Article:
One of those lines that sounded like it was tapped at the keyboard of a speechwriter with no good ear for Trump’s natural voice: “This is a humanitarian crisis, a crisis of the heart and a crisis of the soul.”
Another was his riff on how “wealthy politicians” build walls around their homes: “They don’t build walls because they hate the people on the outside, but because they love the people on the inside.”
If the prime-time speech was not the most natural format for Trump—no crowd to roar approval, no skeptical reporter to joust with—it must be said that neither was the official response for the Democratic leaders, House Speaker Nancy Pelosi and Senate Minority Leader Charles Schumer. Like Trump, they are both commanding communicators in comfortable settings, fielding questions on Capitol Hill or rallying their caucuses. On Tuesday night, they stood awkwardly side by side, both looking at the camera rather than each other, Pelosi speaking first and then Schumer, neither breaking new ground in their arguments. Twitter exploded with jokes that they looked more like grandpa and grandma lecturing a wayward teenager than the leaders of the opposition.
Cumulatively, both addresses may have been a sign of the times: Perhaps, in the age of TiVo and Netflix, the whole ritual of “stop everything, take a seat on the couch, and give our leaders the respectful hearing they deserve” prime-time addresses is a bit of anachronism. At least under the present circumstances, in which the leaders were not addressing some dramatic new circumstance but simply amplifying the ceaseless partisan volleys they deliver all day in the 12 hours before prime time.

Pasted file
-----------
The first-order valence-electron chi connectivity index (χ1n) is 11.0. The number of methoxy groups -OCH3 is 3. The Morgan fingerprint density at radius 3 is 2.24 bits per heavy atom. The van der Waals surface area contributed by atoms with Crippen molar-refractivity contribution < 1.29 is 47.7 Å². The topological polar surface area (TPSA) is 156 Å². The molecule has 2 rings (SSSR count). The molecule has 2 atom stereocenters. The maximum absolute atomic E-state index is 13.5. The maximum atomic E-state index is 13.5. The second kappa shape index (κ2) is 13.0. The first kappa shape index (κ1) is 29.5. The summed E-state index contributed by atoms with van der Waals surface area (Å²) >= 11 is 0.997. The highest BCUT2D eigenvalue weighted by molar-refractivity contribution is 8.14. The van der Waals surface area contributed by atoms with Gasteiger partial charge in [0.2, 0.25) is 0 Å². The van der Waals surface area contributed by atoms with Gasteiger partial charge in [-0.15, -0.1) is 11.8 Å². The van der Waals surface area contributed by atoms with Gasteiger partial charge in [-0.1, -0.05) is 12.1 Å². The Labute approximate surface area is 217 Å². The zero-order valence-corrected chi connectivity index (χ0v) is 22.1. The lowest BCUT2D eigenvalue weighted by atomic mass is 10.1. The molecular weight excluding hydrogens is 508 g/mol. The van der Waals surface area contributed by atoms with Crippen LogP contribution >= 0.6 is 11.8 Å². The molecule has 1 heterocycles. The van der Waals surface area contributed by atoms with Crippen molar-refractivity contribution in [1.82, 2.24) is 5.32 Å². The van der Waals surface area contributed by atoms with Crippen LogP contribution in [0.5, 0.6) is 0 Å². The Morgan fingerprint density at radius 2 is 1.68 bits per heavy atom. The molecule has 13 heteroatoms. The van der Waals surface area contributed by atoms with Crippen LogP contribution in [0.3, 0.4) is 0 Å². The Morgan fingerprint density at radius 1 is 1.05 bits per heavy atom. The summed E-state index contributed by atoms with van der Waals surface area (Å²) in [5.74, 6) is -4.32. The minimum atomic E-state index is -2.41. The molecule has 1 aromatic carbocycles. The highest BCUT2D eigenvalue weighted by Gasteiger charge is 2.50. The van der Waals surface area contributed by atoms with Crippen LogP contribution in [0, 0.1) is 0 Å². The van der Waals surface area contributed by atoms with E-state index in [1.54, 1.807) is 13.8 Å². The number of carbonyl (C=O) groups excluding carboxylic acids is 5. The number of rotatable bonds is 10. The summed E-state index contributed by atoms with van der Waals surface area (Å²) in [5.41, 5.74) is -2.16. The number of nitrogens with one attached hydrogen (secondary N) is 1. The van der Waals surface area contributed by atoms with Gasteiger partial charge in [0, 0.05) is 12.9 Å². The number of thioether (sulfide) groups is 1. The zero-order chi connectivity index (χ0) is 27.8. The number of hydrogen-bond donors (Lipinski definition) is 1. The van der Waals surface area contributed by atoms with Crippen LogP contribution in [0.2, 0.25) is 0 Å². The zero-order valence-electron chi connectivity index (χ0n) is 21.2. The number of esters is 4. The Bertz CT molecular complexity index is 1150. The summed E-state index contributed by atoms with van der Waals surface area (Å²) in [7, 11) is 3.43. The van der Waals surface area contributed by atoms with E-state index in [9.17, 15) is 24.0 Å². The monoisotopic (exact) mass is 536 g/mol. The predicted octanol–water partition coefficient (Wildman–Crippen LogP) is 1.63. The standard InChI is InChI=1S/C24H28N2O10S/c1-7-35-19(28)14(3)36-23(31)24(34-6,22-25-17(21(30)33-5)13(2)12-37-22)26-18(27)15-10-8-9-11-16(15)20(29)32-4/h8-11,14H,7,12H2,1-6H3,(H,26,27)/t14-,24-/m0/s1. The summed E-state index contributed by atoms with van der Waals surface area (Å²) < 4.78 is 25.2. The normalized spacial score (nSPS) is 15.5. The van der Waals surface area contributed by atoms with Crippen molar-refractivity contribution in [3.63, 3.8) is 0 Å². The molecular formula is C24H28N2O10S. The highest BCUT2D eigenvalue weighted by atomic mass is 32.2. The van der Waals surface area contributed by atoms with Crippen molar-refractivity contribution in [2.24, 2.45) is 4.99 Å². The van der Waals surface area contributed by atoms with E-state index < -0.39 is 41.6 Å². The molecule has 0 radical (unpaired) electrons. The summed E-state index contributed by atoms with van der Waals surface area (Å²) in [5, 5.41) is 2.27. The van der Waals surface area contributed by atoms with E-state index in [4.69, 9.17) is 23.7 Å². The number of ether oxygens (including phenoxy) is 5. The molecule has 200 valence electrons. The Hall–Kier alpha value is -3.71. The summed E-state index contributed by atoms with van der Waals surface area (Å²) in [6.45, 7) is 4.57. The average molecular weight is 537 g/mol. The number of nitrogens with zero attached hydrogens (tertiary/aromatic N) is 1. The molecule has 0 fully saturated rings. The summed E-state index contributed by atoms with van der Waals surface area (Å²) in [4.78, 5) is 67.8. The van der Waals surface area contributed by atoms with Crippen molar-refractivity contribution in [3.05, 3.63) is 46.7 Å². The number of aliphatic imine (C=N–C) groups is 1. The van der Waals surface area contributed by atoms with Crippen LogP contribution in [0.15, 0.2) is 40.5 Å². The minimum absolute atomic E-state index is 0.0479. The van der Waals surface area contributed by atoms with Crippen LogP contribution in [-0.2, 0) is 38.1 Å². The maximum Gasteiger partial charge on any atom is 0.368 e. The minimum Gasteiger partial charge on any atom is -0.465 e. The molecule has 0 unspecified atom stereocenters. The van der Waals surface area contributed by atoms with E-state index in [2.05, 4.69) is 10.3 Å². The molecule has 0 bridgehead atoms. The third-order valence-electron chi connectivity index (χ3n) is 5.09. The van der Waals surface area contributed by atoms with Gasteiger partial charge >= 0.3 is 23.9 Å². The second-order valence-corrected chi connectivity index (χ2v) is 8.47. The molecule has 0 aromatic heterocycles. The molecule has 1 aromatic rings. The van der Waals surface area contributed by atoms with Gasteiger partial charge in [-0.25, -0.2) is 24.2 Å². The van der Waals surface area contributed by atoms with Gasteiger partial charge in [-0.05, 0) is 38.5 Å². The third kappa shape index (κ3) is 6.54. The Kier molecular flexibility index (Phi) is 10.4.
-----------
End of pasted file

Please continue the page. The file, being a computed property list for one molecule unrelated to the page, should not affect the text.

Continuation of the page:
If so, that also suggests the handwringing debates held by traditional broadcast networks—should we accede to the president’s request for air time?—are themselves a bit of an anachronism.
Simply put: Who really cares whether they do or they don’t? The debates about giving presidents a prime-time platform, for speeches or news conferences, flowed from the days when the big networks overwhelmingly commanded the main avenues of public attention.
These days, there are scant few Americans eager to hear from Trump, or any politician, who can not do so through multiple channels, on their living room TVs or smartphones, while making dinner or driving or working or working out, at any hour of the day. No one who cares to hear Trump’s defense of his actions in the shutdown could conceivably be bereft of options. No one who prefers not to hear them could be prevented from instead switching channels to catch up on back episodes of “The Americans.”
Of course, if prime-time Oval Office speeches are an outdated form in the Trump era, so too may be grading them on style points, as this very piece is doing. In a polarized climate, opponents would jeer even eloquence from an unwelcome source; partisans would chant lovingly for public incontinence if delivered on behalf of the home team.
Still, this is a different era for presidential communication, as Trump usually knows better than anyone, and as he forgot for a few clumsy minutes on Tuesday night.